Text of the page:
How encouraging, too, that the Chair of Shell singles out the need to scale up investment in low carbon technologies. Together with BP, Shell accounts for an astounding 40 per cent of the CO2 emissions of all FTSE100 companies. Mercifully, in recent years it has been investing an average of $200m per year in renewables – admittedly, that represents just one per cent of total capital investment -- in contrast to the 69 per cent it devotes to scouring the planet for new sources of fossil fuels – but a step in the right direction nonetheless. So it is with disbelief that we learn, from The Guardian’s Terry Macalister, that Shell “has quietly sold off most of its solar business.” This is poor timing; the news will hardly make the 130 Environment Ministers and Ban Ki-Moon believe that the signatories of the Communiqué they have just received mean business, so to speak. Shell’s move, writes Macalister, together with BP’s recent decision to invest in Canadian tar sands – as Shell has been doing for years, “indicates that Big Oil might be giving up its flirtation with renewables and going back to its roots.” Shell has pulled out of its solar energy operations in India and Sri Lanka, a sell-off that follows the hiving off of its solar module production business, and which is to be followed by sell-offs in the Philippines and Indonesia. Confirming its pull-out from solar, the Anglo-Dutch oil group said it was not making enough money. "It was not bringing in any profit for us there so we transferred it to another operator.” The pull-out, the same Guardian article continues, has annoyed business leaders with interests in solar energy, who fear the impact of a high-profile company selling off solar business. Jeremy Leggett, chief executive of Solar Century and a leading voice in renewable energy circles, said Shell was undermining the credibility of the business world in its fight against global warming: “Shell and Solar Century were among the 150 companies that recently signed up to the Bali Communiqué. It is vital that companies act consistently with the rhetoric in such declarations, and as I have told Shell senior management on several occasions, an all-out assault on the Canadian tar sands and extracting oil from coal is completely inconsistent with climate protection."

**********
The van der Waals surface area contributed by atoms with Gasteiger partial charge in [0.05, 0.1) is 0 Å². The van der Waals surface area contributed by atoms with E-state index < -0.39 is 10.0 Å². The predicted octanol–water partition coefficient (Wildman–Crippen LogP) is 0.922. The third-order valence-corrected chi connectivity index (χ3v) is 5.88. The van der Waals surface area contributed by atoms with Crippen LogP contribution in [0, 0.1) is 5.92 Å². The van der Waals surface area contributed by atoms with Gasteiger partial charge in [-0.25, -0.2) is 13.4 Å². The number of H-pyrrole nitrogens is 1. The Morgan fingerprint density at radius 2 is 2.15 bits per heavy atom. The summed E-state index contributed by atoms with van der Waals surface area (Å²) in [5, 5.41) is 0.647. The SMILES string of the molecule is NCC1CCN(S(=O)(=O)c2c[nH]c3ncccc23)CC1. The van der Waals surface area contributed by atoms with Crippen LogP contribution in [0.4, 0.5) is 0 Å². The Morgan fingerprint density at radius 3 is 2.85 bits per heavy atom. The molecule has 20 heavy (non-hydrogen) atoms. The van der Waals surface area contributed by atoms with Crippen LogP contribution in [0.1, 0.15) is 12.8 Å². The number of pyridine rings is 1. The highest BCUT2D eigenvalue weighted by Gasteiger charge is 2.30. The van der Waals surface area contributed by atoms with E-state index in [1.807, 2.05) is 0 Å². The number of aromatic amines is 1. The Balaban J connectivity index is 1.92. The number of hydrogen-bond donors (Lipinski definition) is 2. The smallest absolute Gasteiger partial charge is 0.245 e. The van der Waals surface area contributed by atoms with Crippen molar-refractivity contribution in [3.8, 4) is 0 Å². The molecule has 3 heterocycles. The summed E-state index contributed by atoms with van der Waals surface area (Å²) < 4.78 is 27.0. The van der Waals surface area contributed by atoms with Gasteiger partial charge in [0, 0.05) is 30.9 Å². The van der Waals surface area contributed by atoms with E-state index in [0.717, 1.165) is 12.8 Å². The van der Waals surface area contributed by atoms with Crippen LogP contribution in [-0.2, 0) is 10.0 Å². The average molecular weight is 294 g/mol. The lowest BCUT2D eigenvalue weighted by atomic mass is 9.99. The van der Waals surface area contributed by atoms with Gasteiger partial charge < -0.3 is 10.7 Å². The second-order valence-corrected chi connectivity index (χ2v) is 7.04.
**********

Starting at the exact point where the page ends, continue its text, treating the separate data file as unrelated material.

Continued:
Green Revolution in the Blue-Chips